The most widely-used solutions – mineral wool and glass fibre insulation – bring a number of environmental problems. The spinning process used in their production is highly energy-intensive, requiring temperatures of up to 1,500 degrees Celsius; both are made with a large proportion of non-renewable, mined materials; and neither is biodegradable at the end of life. 

    Natural fibres offer a solution that can outperform conventional insulation while cutting the environmental impact

     

    Natural fibres offer a solution that can outperform conventional insulation while cutting the environmental impact. Both hemp and sheep’s wool insulation have a higher heat capacity than mineral wool13, making them better at blocking out external heat. Wool is also better able to balance and absorb moisture without loss of insulation performance, making it an attractive option in areas of high humidity. Crucially, both hemp and sheep’s wool are 100% renewable and biodegradable at the end of life.

    Read also: The CLIC® Chronicles: Sika – a leading construction and chemical company putting sustainability first

    Neither will be a single solution, however. With animal agriculture a leading cause of deforestation and greenhouse gas emissions, the use of sheep’s wool for insulation must be a by-product of sheep farming – rearing more sheep for the purpose would be counter-productive. Further, the wool industry is not without controversy. In recent years, activists have highlighted examples of maltreatment, due in part to shearers being paid by volume, a practice that incentivises speed over animal welfare. Hemp farming can create its own negative impacts, with agricultural chemicals contributing to soil degradation and the pollution of waterways.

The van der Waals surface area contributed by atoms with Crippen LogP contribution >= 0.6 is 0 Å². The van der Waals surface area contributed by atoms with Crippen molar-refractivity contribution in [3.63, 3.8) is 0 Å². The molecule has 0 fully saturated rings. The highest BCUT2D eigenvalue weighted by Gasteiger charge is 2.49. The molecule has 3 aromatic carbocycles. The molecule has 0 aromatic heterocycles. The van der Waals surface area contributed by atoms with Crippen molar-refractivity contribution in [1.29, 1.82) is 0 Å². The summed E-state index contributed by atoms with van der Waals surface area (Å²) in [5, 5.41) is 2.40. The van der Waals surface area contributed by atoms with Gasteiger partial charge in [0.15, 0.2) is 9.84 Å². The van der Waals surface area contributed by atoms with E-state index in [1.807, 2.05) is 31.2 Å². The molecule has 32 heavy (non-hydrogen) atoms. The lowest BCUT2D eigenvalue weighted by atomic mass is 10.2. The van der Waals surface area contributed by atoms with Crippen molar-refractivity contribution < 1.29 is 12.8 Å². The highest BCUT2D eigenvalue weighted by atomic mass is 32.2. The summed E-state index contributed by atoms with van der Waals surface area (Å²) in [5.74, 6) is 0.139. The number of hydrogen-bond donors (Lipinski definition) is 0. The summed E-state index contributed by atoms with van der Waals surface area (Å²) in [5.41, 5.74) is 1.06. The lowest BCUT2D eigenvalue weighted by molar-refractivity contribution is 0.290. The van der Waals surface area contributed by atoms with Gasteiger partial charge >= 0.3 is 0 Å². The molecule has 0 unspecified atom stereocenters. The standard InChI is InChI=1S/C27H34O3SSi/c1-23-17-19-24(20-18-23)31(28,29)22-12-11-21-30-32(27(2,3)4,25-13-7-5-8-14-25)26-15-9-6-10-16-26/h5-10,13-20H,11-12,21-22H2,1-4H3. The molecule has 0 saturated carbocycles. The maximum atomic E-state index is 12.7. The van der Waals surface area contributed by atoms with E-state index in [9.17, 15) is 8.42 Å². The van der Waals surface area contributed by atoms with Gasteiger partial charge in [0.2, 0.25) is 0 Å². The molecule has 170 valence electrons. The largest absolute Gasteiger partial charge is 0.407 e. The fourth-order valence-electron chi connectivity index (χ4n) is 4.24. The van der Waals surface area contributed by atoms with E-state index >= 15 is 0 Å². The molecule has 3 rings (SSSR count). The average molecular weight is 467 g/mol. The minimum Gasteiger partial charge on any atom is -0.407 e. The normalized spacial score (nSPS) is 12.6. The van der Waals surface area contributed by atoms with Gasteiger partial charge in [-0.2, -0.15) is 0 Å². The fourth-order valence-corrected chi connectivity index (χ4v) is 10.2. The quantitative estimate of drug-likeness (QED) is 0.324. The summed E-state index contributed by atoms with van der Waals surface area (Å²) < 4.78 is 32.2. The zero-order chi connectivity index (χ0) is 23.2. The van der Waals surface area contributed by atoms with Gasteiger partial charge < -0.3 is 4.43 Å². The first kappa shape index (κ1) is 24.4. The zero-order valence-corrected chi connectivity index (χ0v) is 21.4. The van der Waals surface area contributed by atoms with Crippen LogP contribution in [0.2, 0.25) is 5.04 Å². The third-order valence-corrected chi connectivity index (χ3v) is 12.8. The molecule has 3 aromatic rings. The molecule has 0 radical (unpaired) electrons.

The widespread electrification of our economy is bringing new opportunities for the buildings sector to decarbonise

    Despite these problems, adopting a mix of natural fibre solutions, and using sustainable materials, will enable widespread insulation in ways that work with nature, rather than relying on continued unsustainable extraction.

    With an estimated 225 billion square metres of buildings floor space in need of renovation14, retrofitting will be essential for governments aiming to achieve net-zero national emissions. Many have adopted subsidies to encourage the uptake of energy-efficiency solutions. Increasingly, governments are also turning to mandates – in the EU, for instance, new laws aim to trigger retrofits by introducing minimum energy standards for all existing buildings, with standards growing stricter over time15.

    Don’t forget the sheep. Known for following the crowd, they may soon join the growing shift to a clean energy future

     

    A multi-trillion opportunity

    The widespread electrification of our economy is bringing new opportunities for the buildings sector to decarbonise. For property owners, the falling cost of renewable electricity and advances in digital solutions and electric heating and cooling systems are creating tangible savings. For example, following its retrofit, the Empire State building is now saving USD 4 million per year in energy costs.